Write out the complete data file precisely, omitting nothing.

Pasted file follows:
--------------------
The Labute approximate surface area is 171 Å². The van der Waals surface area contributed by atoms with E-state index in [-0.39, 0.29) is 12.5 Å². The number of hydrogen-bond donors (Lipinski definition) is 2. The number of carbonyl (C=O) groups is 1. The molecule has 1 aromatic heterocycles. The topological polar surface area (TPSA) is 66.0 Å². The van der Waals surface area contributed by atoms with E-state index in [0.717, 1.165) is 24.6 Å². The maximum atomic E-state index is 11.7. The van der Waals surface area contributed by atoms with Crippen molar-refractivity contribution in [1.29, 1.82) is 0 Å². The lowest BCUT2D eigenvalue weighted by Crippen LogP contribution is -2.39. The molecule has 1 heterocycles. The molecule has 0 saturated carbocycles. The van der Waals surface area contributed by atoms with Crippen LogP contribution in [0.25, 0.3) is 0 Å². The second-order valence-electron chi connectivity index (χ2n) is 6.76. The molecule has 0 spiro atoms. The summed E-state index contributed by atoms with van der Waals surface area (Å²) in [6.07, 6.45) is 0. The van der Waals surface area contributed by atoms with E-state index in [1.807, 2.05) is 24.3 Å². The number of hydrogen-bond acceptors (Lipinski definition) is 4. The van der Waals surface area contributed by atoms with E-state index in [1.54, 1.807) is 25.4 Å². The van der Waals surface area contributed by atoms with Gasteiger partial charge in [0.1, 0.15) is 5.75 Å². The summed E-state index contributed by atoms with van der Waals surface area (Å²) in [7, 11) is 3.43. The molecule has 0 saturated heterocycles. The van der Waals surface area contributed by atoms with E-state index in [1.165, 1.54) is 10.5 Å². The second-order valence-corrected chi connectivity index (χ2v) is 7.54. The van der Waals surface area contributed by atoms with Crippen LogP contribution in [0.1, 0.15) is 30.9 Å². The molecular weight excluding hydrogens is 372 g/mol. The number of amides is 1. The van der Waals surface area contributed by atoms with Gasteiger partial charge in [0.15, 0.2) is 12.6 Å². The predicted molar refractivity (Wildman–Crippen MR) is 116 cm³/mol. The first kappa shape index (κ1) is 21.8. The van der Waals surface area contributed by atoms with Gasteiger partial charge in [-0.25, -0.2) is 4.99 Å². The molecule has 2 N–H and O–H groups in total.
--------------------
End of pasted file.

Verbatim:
The Labute approximate surface area is 171 Å². The van der Waals surface area contributed by atoms with E-state index in [-0.39, 0.29) is 12.5 Å². The number of hydrogen-bond donors (Lipinski definition) is 2. The number of carbonyl (C=O) groups is 1. The molecule has 1 aromatic heterocycles. The topological polar surface area (TPSA) is 66.0 Å². The van der Waals surface area contributed by atoms with E-state index in [0.717, 1.165) is 24.6 Å². The maximum atomic E-state index is 11.7. The van der Waals surface area contributed by atoms with Crippen molar-refractivity contribution in [1.29, 1.82) is 0 Å². The lowest BCUT2D eigenvalue weighted by Crippen LogP contribution is -2.39. The molecule has 1 heterocycles. The molecule has 0 saturated carbocycles. The van der Waals surface area contributed by atoms with Crippen LogP contribution in [0.25, 0.3) is 0 Å². The second-order valence-electron chi connectivity index (χ2n) is 6.76. The molecule has 0 spiro atoms. The summed E-state index contributed by atoms with van der Waals surface area (Å²) in [6.07, 6.45) is 0. The van der Waals surface area contributed by atoms with E-state index in [1.807, 2.05) is 24.3 Å². The number of hydrogen-bond acceptors (Lipinski definition) is 4. The van der Waals surface area contributed by atoms with E-state index in [1.54, 1.807) is 25.4 Å². The van der Waals surface area contributed by atoms with Gasteiger partial charge in [0.1, 0.15) is 5.75 Å². The summed E-state index contributed by atoms with van der Waals surface area (Å²) in [7, 11) is 3.43. The molecule has 0 saturated heterocycles. The van der Waals surface area contributed by atoms with E-state index in [1.165, 1.54) is 10.5 Å². The second-order valence-corrected chi connectivity index (χ2v) is 7.54. The van der Waals surface area contributed by atoms with Crippen LogP contribution in [0.1, 0.15) is 30.9 Å². The molecular weight excluding hydrogens is 372 g/mol. The number of amides is 1. The van der Waals surface area contributed by atoms with Gasteiger partial charge in [0.15, 0.2) is 12.6 Å². The predicted molar refractivity (Wildman–Crippen MR) is 116 cm³/mol. The first kappa shape index (κ1) is 21.8. The van der Waals surface area contributed by atoms with Gasteiger partial charge in [-0.25, -0.2) is 4.99 Å². The molecule has 2 N–H and O–H groups in total.